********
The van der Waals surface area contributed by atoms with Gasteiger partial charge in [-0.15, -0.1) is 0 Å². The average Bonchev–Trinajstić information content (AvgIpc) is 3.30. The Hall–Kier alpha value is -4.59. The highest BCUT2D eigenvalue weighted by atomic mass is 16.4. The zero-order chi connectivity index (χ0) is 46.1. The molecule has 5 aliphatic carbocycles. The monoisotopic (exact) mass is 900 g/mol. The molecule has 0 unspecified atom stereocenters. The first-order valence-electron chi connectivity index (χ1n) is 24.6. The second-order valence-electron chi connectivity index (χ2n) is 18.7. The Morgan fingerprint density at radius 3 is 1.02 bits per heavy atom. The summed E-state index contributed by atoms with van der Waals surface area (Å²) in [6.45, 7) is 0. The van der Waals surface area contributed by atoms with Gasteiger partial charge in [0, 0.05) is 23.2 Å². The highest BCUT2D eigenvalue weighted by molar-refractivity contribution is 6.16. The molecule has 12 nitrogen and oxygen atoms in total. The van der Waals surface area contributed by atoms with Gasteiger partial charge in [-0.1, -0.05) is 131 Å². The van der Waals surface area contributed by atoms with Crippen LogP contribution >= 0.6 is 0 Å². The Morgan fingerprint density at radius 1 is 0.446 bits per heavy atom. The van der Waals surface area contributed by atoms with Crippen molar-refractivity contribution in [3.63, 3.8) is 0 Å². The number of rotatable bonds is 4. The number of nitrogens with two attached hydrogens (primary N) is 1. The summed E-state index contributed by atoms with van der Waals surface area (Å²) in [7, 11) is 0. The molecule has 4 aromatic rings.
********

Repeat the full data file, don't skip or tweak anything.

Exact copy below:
The van der Waals surface area contributed by atoms with Gasteiger partial charge in [-0.15, -0.1) is 0 Å². The average Bonchev–Trinajstić information content (AvgIpc) is 3.30. The Hall–Kier alpha value is -4.59. The highest BCUT2D eigenvalue weighted by atomic mass is 16.4. The zero-order chi connectivity index (χ0) is 46.1. The molecule has 5 aliphatic carbocycles. The monoisotopic (exact) mass is 900 g/mol. The molecule has 0 unspecified atom stereocenters. The first-order valence-electron chi connectivity index (χ1n) is 24.6. The second-order valence-electron chi connectivity index (χ2n) is 18.7. The Morgan fingerprint density at radius 3 is 1.02 bits per heavy atom. The summed E-state index contributed by atoms with van der Waals surface area (Å²) in [6.45, 7) is 0. The van der Waals surface area contributed by atoms with Gasteiger partial charge in [0, 0.05) is 23.2 Å². The highest BCUT2D eigenvalue weighted by molar-refractivity contribution is 6.16. The molecule has 12 nitrogen and oxygen atoms in total. The van der Waals surface area contributed by atoms with Gasteiger partial charge in [-0.1, -0.05) is 131 Å². The van der Waals surface area contributed by atoms with Crippen LogP contribution >= 0.6 is 0 Å². The Morgan fingerprint density at radius 1 is 0.446 bits per heavy atom. The van der Waals surface area contributed by atoms with Crippen molar-refractivity contribution in [3.63, 3.8) is 0 Å². The number of rotatable bonds is 4. The number of nitrogens with two attached hydrogens (primary N) is 1. The summed E-state index contributed by atoms with van der Waals surface area (Å²) in [7, 11) is 0. The molecule has 4 aromatic rings.